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HomeNewsLocal newsProposed Budget Puts JFL in a Hole to Start Fiscal Year

Proposed Budget Puts JFL in a Hole to Start Fiscal Year

Gov. Juna F. Luis Memorial Hospital. (File photo)
Gov. Juan F. Luis Memorial Hospital. (Source file photo)

The proposed budget for the Gov. Juan F. Luis Hospital and Medical Center will actually start with the hospital in a $21.1 million hole, because of uncompensated care provided to Virgin Islanders and other budget shortcomings, JFL interim Chief Executive Officer Dyma Williams told the Senate Finance Committee Tuesday.

In presenting the JFL budget, Williams focused on the health care disparity within the federal reimbursement program, the impact of uncompensated care, challenges to the hospital including COVID-19 and the move into a new hardened structure facility.

“From fiscal year 2014 to fiscal year 2020, JFL has experienced a shortfall of $127.3 million due to non-reimbursement of uncompensated care by the Virgin Islands government,” Williams said. “Further, the executive budget for fiscal year 2021 has allocated $21.5 million to JFL for a projected $33.2 million in uncompensated care, which is a loss of $12 million to JFL for uninsured patients on the island of St. Croix.” (Actually, the proposed allocation is $21.15 million.)

She pointed out that the proposed fiscal year 2021 budget would allocate $21.1 million, creating a budget shortfall of $21.1 million. Without the allotment, the shortfall would exceed $40 million, she added.

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Due to COVID-19, JFL’s projected revenue for 2020 of $71.1 million has been decreased to $61.6 million. The $9.4 million reduction is “due to COVID and the loss of potential revenue from not moving to JFL North during this fiscal year,” Williams said.

During questioning by senators, JFL administrators told the committee the new hardened structure hospital to open next year would require additional staff, including more than 80 nurses and medical professionals for three new operating rooms.

New revenue would be generated by telemedicine, more surgeries and being able to treat patients on St. Croix rather than sending them off-island. Currently, an average of one patient a day is sent away for care, Williams said.

Other steps to improve the financial picture include in-house billing and collection of old invoices, and billing for physician charges when they are incurred. Acting Chief Financial Officer Shenel Moorehead said operating rooms can generate revenue up to $1 million a month. She hopes JFL will earn $2 million between the three steps.

Despite the obvious deficit facing the hospital again next year, none of the senators suggested increasing JFL’s allotment above the governor’s recommended $21 million. Sen. Kurt Vialet asked if they would be able to pay the additional staff with the added revenue with reduced budget allocation. No one answered the question.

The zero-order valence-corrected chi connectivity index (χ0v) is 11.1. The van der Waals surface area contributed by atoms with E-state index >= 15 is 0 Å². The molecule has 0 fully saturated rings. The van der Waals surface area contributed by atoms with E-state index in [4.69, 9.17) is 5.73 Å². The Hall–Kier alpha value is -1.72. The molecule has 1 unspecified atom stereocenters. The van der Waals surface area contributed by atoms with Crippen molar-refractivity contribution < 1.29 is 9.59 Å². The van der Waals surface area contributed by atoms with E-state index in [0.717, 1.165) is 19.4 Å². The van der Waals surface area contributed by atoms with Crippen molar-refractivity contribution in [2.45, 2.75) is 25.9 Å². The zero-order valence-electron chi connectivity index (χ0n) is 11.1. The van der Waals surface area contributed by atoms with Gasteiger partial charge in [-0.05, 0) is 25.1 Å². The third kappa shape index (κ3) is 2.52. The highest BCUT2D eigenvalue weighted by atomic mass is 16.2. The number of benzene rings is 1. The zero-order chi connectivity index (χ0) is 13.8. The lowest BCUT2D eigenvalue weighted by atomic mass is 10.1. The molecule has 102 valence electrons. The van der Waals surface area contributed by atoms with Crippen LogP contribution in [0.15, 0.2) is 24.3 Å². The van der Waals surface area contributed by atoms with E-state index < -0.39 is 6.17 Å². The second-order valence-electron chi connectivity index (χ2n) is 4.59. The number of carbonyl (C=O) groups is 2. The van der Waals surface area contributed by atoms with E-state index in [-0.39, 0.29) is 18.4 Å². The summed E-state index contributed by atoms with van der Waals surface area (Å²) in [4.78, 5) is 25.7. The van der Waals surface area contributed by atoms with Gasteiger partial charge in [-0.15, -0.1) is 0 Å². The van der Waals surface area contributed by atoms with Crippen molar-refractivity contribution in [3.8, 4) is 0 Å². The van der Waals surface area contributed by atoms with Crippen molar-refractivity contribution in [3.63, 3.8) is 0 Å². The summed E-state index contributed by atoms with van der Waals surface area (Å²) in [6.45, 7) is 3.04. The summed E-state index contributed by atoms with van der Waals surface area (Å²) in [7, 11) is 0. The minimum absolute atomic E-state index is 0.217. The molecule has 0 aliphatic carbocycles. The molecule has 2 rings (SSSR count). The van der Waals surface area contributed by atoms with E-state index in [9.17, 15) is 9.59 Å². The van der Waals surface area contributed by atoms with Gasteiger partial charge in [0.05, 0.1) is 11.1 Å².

Sen. Donna Frett-Gregory asked Moorehead how the hospital planned to get by with the reduced allotment. Planning ahead and relying on several directors, who have already helped, to find competitive prices. She said she will be conservative, and she downplayed the projected revenue numbers to compensate.

Not all comments by the legislators were positive. Frett-Gregory said 533 is a high number of employees for a hospital the size of JFL, to which Williams answered that “environment of care issues” or condition of the infrastructure was such that it required more maintenance and repairs than a new facility.

Sen. Novelle Francis Jr. said only one active grant seemed “really low for a health care facility.” Angeline Ravariere, acting chief operating officer, said others have been applied for.

At the end of the hearing, responding to a question from Vialet about funding in case the hospital incurs judgments, JFL’s chief legal counsel, Chivonne Thomas, answered “$1.7 million would be appreciated.”

Several senators questioned the “interim” titles for Williams and Moorehead, and Sen. Marvin Blyden said he “was pleased with all the responses.” Vialet explained to Sen. Oakland Benta the reason permanent administrators have not been hired.

“We don’t have a St. Croix board. We don’t have a St. Thomas board. All decisions are made by the territorial board which creates issues. We had Dr. Wheatley for seven years, and St. Croix had seven administrators in seven years,” Vialet said. “Finally, we have a CFO on top of the game. Hopefully, we can influence the territorial board to make a decision.”

Senators present at Tuesday’s session were Sens. Vialet, Benta, Dwayne Degraff, Blyden, Janelle Sarauw, Francis and Frett-Gregory, and Sen. Stedman Hodge Jr. joined mid-afternoon.

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